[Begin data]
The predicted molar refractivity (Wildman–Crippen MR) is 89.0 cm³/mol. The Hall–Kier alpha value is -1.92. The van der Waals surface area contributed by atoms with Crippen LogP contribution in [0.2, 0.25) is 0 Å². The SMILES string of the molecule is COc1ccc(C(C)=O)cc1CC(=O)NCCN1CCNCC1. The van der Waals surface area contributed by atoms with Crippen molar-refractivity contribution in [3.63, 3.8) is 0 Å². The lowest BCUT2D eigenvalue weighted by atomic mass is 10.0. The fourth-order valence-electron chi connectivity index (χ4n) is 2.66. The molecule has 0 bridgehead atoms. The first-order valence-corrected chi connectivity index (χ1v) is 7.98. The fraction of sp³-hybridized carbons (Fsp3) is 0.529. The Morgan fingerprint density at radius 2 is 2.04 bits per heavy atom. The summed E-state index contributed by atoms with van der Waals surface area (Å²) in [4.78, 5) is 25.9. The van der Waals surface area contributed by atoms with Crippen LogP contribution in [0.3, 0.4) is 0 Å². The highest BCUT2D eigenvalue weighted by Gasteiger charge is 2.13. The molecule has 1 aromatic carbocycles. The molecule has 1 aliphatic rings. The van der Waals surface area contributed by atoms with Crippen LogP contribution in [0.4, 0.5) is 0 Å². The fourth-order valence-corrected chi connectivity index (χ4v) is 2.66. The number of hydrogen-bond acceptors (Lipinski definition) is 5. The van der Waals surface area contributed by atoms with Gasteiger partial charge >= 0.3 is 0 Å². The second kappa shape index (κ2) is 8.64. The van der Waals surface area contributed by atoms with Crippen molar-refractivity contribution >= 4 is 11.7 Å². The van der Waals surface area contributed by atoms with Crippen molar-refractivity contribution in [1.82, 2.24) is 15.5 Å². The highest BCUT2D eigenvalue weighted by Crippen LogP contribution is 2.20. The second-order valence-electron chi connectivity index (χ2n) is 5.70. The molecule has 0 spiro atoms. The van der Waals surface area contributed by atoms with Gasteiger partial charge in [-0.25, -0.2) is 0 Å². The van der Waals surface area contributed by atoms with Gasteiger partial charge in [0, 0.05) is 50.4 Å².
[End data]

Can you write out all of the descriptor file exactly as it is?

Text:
The predicted molar refractivity (Wildman–Crippen MR) is 89.0 cm³/mol. The Hall–Kier alpha value is -1.92. The van der Waals surface area contributed by atoms with Crippen LogP contribution in [0.2, 0.25) is 0 Å². The SMILES string of the molecule is COc1ccc(C(C)=O)cc1CC(=O)NCCN1CCNCC1. The van der Waals surface area contributed by atoms with Crippen molar-refractivity contribution in [3.63, 3.8) is 0 Å². The lowest BCUT2D eigenvalue weighted by atomic mass is 10.0. The fourth-order valence-electron chi connectivity index (χ4n) is 2.66. The molecule has 0 bridgehead atoms. The first-order valence-corrected chi connectivity index (χ1v) is 7.98. The fraction of sp³-hybridized carbons (Fsp3) is 0.529. The Morgan fingerprint density at radius 2 is 2.04 bits per heavy atom. The summed E-state index contributed by atoms with van der Waals surface area (Å²) in [4.78, 5) is 25.9. The van der Waals surface area contributed by atoms with Crippen LogP contribution in [0.3, 0.4) is 0 Å². The highest BCUT2D eigenvalue weighted by Gasteiger charge is 2.13. The molecule has 1 aromatic carbocycles. The molecule has 1 aliphatic rings. The van der Waals surface area contributed by atoms with Crippen LogP contribution in [0.4, 0.5) is 0 Å². The fourth-order valence-corrected chi connectivity index (χ4v) is 2.66. The number of hydrogen-bond acceptors (Lipinski definition) is 5. The van der Waals surface area contributed by atoms with Gasteiger partial charge >= 0.3 is 0 Å². The second kappa shape index (κ2) is 8.64. The van der Waals surface area contributed by atoms with Crippen molar-refractivity contribution >= 4 is 11.7 Å². The van der Waals surface area contributed by atoms with Crippen molar-refractivity contribution in [1.82, 2.24) is 15.5 Å². The highest BCUT2D eigenvalue weighted by Crippen LogP contribution is 2.20. The second-order valence-electron chi connectivity index (χ2n) is 5.70. The molecule has 0 spiro atoms. The van der Waals surface area contributed by atoms with Gasteiger partial charge in [-0.25, -0.2) is 0 Å². The van der Waals surface area contributed by atoms with Gasteiger partial charge in [0, 0.05) is 50.4 Å².